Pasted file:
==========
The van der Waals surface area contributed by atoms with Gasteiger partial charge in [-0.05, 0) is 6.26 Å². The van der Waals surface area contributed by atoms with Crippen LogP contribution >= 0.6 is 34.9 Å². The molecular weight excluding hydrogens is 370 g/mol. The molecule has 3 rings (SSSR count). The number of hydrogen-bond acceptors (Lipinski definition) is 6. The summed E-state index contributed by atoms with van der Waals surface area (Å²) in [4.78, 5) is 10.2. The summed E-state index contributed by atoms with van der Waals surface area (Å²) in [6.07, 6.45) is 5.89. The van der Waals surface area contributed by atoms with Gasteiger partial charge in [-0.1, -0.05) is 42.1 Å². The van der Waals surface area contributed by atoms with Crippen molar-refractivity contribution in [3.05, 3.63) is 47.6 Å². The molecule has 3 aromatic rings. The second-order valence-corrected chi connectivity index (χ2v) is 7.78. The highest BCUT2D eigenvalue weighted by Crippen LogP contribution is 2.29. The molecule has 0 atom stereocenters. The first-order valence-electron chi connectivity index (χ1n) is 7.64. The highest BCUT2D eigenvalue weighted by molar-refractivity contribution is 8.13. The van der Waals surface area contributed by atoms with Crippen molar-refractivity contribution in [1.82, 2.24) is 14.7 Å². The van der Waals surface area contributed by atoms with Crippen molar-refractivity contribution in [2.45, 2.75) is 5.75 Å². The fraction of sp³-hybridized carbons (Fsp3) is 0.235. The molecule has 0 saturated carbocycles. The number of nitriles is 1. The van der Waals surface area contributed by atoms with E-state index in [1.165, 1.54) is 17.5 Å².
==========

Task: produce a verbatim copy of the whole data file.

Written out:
The van der Waals surface area contributed by atoms with Gasteiger partial charge in [-0.05, 0) is 6.26 Å². The van der Waals surface area contributed by atoms with Crippen LogP contribution >= 0.6 is 34.9 Å². The molecular weight excluding hydrogens is 370 g/mol. The molecule has 3 rings (SSSR count). The number of hydrogen-bond acceptors (Lipinski definition) is 6. The summed E-state index contributed by atoms with van der Waals surface area (Å²) in [4.78, 5) is 10.2. The summed E-state index contributed by atoms with van der Waals surface area (Å²) in [6.07, 6.45) is 5.89. The van der Waals surface area contributed by atoms with Gasteiger partial charge in [-0.1, -0.05) is 42.1 Å². The van der Waals surface area contributed by atoms with Crippen molar-refractivity contribution in [3.05, 3.63) is 47.6 Å². The molecule has 3 aromatic rings. The second-order valence-corrected chi connectivity index (χ2v) is 7.78. The highest BCUT2D eigenvalue weighted by Crippen LogP contribution is 2.29. The molecule has 0 atom stereocenters. The first-order valence-electron chi connectivity index (χ1n) is 7.64. The highest BCUT2D eigenvalue weighted by molar-refractivity contribution is 8.13. The van der Waals surface area contributed by atoms with Crippen molar-refractivity contribution in [1.82, 2.24) is 14.7 Å². The van der Waals surface area contributed by atoms with Crippen molar-refractivity contribution in [2.45, 2.75) is 5.75 Å². The fraction of sp³-hybridized carbons (Fsp3) is 0.235. The molecule has 0 saturated carbocycles. The number of nitriles is 1. The van der Waals surface area contributed by atoms with E-state index in [1.165, 1.54) is 17.5 Å².